Sludge-powered bacteria generate more electricity, faster
Changing the surface chemistry of electrodes leads to the preferential growth of a novel electroactive bacterium that could support improved energy-neutral wastewater treatment.
To grow, electroactive bacteria break down organic compounds by transferring electrons to solid-state substrates outside their cells. Scientists have utilized this process to drive devices, such as microbial electrochemical systems, where the bacteria grow as a film on an electrode, breaking down the organic compounds in wastewater and transferring the resultant electrons to the electrode.
Scientists are now looking for ways to improve this process so it produces hydrogen gas at a negatively charged cathode electrode, which can then be converted to electricity to power wastewater treatment plants. This needs electroactive bacteria that efficiently transfer electrons to a positively charged anode electrode that do not use hydrogen for their growth.
Krishna Katuri, a research scientist in the lab of Pascal Saikaly, and colleagues have now found a novel electroactive bacterium, called Desulfuromonas acetexigens, that preferentially grows when the surface chemistry of the anode is changed in a specific way. The bacterium produces a higher current density than the most important current-producing bacterium, Geobacter sulfurreducens, and in a shorter time.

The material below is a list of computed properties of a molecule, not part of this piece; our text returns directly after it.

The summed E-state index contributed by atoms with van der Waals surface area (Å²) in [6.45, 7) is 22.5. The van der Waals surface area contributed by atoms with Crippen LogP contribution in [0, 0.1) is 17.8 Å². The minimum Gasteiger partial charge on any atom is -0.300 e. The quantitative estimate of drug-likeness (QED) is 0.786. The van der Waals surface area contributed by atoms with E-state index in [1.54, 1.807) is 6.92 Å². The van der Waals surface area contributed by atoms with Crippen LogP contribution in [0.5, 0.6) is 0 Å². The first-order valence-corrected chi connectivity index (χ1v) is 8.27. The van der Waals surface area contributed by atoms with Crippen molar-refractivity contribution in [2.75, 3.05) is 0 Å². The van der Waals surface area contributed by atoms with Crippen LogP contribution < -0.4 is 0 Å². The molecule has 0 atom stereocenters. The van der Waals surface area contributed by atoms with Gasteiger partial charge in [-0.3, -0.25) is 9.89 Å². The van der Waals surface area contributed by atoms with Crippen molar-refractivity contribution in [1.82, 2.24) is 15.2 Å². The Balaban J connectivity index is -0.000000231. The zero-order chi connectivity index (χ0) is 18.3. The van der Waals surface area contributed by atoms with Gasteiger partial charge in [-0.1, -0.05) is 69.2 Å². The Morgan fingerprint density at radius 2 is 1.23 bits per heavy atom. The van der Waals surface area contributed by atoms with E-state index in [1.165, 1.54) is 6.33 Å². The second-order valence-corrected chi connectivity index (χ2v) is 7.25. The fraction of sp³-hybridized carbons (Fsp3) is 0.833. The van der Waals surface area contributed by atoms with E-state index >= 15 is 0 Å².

"We consider this a breakthrough discovery in the field," says Katuri.
In tweaking the surface chemistry, the researchers modified graphite electrodes to produce amino, carboxyl and hydroxide groups on their surface. When sludge and acetate, an organic compound used as feed, were placed in a glass chamber together with the electrode, bacteria quickly grew on the electrode's surface. Analyses revealed that D. acetexigens preferentially grew quickly on the modified electrodes, while G. sulfurreducens grew on conventionally used unmodified electrodes tested as controls.
Further analyses showed that D. acetexigens generated a current density of around 9 amperes per square meter within 20 hours of the process starting, compared with only 5 amperes per square meter in 72 hours by G. sulfurreducens.
Also, D. acetexigens does not use hydrogen as feed. This means that a microbial electrochemical reactor treating wastewater could combine the electrons and protons produced by this bacterium to generate hydrogen gas at the cathode.
"We next plan to study how D. acetexigens transfer electrons and to learn how to maximize their activity at the anode," says Saikaly. "We're also fabricating a pilot-scale microbial electrolysis cell reactor to treat domestic wastewater with this bacterium while recovering hydrogen gas as energy. Solar panels will be integrated into the pilot reactor with the aim of using solar and hydrogen energy to achieve energy-neutral or even possibly energy-positive wastewater treatment."